Lips MA, de Groot GH, van Klinken JB, et al. Calorie restriction is a major determinant of the short-term metabolic effects of gastric bypass surgery in obese type 2 diabetic patients. Clin Endocrinol. 2014;80:834–42. Scholar
  24. 24.
    Morinigo R, Lacy AM, Casamitjana R, et al. GLP-1 and changes in glucose tolerance following gastric bypass surgery in morbidly obese subjects. Obes Surg. 2006;16:1594–601. Scholar
  25. 25.
    Nosso G, Griffo E, Cotugno M, et al. Comparative effects of Roux-en-Y gastric bypass and sleeve gastrectomy on glucose homeostasis and incretin hormones in obese type 2 diabetic patients: a one-year prospective study. Horm Metab Res. 2016;48:312–7. Scholar
  26. 26.
    O’Brien CS, Wang G, McGinty J, et al. Effects of gastrogastric fistula repair on weight loss and gut hormone levels. Obes Surg. 2013;23:1294–301. Scholar
  27. 27.
    Peterli R, Steinert RE, Woelnerhanssen B, et al. Metabolic and hormonal changes after laparoscopic Roux-en-Y gastric bypass and sleeve gastrectomy: a randomized, prospective trial. Obes Surg. 2012;22:740–8. Scholar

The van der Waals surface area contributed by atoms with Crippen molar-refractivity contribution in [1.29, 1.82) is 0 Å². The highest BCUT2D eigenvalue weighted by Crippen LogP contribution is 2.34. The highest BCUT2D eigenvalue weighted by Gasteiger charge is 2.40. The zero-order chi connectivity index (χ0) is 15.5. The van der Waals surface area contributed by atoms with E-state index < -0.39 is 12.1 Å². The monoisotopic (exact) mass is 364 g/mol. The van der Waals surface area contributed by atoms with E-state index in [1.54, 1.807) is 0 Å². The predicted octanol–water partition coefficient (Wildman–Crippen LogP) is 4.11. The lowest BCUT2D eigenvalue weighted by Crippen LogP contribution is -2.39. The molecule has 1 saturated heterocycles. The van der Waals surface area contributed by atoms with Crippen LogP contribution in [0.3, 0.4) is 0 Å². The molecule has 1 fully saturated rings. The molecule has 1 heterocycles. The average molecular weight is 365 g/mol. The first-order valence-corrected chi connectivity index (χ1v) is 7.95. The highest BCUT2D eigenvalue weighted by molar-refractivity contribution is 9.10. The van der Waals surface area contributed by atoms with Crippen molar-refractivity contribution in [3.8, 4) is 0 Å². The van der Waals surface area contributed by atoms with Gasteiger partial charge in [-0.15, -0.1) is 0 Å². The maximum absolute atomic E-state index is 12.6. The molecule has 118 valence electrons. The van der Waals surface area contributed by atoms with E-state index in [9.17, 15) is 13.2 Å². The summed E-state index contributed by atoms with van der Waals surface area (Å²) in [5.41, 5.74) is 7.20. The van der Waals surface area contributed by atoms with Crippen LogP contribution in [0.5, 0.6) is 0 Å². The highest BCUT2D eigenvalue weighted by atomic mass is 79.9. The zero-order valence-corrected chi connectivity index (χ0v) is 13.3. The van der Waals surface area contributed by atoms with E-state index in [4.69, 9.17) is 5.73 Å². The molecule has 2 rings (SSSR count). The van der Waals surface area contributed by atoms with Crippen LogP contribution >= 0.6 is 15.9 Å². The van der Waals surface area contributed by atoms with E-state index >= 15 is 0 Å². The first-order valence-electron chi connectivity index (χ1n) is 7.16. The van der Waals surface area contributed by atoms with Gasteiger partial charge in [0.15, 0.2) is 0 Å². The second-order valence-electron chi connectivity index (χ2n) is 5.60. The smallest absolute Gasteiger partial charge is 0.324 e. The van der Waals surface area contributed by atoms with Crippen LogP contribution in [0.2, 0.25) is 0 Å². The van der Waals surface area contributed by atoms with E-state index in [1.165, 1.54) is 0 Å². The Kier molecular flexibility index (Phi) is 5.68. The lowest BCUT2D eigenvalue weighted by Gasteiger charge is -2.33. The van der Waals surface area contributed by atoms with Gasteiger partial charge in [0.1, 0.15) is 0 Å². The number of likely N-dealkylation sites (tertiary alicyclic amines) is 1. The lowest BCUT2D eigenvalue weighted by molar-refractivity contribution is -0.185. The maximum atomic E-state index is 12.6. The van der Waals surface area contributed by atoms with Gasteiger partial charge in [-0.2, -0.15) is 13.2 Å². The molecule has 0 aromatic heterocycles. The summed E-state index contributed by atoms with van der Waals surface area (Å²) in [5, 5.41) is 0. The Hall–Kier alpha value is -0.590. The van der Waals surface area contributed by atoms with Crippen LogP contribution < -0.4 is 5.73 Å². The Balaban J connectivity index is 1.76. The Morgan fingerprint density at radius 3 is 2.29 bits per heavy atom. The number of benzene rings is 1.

28. 28.
    Promintzer-Schifferl M, Prager G, Anderwald C, et al. Effects of gastric bypass surgery on insulin resistance and insulin secretion in nondiabetic obese patients. Obesity. 2011;19:1420–6. Scholar
  29. 29.
    Rubino F, Gagner M, Gentileschi P, et al. The early effect of the Roux-en-Y gastric bypass on hormones involved in body weight regulation and glucose metabolism. Ann Surg. 2004;240:236–42. Scholar
  30. 30.
    Salinari S, Bertuzzi A, Guidone C, et al. Insulin sensitivity and secretion changes after gastric bypass in normotolerant and diabetic obese subjects. Ann Surg. 2013;257:462–8. Scholar
  31. 31.